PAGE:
Originally in Issue #21
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Article by Adam Bernard
When Kelsey and the Choas formed back in May of 2008, they probably had no idea how important William Shatner would be to their career. Captain Kirk, however, has proven to be a valuable asset, to the group, as guitarist Tyler Lyons explained, “when we’re on a good tour, we can addord to get hotel rooms. We use Priceline.”
Hotels are a welcome oasis for the band when they’re on the road. Lyons pointed to two distinct advantages they provide: “We control how much we shower and we’re not moving while we sleep.”
One kind of movement Kelsey and the Chaos have been enjoying is the rapid ascent they’ve experienced in their careers. This year marked their third straight Warped Tour and lead singer Kelsey Merritt said “the band’s grown a lot in the last couple of years. We’re definitely doing a lot more press, we’re definitely seeing a lot more kids coming out, watching the band, and knowing the words to the songs.”
Kelsey and the Chaos formed at Berkeley College of Music in Boston when Merritt met drummer Nick Rotunno. Merritt remembered “we both went to school with the idea that we wanted to start a band. When we met we hit it off and started playing shows.” They played so many shows, in fact, that school took a temporary back seat to music. Merritt, however, was quick to point out, “we’re still students. We’re taking online classes, but right now I figure while we’re young enough to do the music thing we should give it our 100%.”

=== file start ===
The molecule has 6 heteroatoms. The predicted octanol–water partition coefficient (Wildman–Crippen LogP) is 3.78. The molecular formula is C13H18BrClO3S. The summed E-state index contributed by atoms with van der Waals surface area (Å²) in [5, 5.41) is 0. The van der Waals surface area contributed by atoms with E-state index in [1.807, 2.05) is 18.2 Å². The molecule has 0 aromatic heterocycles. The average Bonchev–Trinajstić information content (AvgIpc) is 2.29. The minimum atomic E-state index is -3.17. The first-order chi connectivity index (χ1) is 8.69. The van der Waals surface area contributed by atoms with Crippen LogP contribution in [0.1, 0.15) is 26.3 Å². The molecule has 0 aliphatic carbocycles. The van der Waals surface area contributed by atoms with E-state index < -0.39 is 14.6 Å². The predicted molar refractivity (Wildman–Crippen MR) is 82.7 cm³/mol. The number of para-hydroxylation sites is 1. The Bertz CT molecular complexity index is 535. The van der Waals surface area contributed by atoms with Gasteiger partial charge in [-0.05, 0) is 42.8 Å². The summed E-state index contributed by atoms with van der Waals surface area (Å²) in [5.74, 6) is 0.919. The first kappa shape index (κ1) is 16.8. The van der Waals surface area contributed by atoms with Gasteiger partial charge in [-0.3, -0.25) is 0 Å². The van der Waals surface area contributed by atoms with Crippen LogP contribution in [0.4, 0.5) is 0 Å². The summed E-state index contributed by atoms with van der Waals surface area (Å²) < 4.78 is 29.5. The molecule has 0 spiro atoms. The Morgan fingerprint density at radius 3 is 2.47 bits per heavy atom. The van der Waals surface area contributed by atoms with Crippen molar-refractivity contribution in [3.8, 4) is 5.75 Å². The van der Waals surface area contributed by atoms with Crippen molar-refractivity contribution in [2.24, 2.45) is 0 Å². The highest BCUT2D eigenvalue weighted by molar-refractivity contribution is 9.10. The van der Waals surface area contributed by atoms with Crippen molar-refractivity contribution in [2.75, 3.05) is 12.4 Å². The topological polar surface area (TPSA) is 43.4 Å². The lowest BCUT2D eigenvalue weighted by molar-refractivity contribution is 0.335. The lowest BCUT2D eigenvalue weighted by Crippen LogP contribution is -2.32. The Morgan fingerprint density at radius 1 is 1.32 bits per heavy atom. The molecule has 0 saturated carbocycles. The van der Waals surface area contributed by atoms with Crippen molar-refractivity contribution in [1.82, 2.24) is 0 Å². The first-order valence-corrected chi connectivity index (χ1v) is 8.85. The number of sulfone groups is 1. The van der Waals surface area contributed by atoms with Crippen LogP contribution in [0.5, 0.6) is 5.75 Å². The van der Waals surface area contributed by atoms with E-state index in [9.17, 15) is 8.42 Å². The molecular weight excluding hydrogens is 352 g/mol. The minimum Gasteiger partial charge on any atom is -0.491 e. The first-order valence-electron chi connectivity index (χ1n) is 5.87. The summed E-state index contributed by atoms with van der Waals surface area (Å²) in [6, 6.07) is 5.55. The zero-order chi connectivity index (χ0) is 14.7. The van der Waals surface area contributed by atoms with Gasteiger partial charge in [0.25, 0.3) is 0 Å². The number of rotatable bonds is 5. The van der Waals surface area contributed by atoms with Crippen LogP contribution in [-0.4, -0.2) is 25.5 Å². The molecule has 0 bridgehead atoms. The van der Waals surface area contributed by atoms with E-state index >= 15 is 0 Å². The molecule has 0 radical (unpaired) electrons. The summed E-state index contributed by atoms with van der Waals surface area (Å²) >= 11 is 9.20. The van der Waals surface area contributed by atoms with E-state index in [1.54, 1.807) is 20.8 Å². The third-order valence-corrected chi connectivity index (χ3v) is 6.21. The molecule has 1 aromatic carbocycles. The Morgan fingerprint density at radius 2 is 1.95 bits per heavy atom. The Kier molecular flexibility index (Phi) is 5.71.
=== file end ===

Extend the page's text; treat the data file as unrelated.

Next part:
The one place the band, which also includes bassist Corey Devincenzo, finds some trouble is when they want to play their hometown of New York City. Merritt lamented the situation: “It’s mostly 21 and up and I think most of our fan base it under 21.”
While that may be true, the group feels that the of-age crowd could easily get into their music as well. “We can relate to everyday problems,” Lyons explained. “When we’re home and not touring, we work 40 hour weeks.” This is the fight a lot of modern artists face, and it’s why Lyons said “we’re giving our all to make this our full time job, but we can appreciate the dream.”
Who can’t relate to that?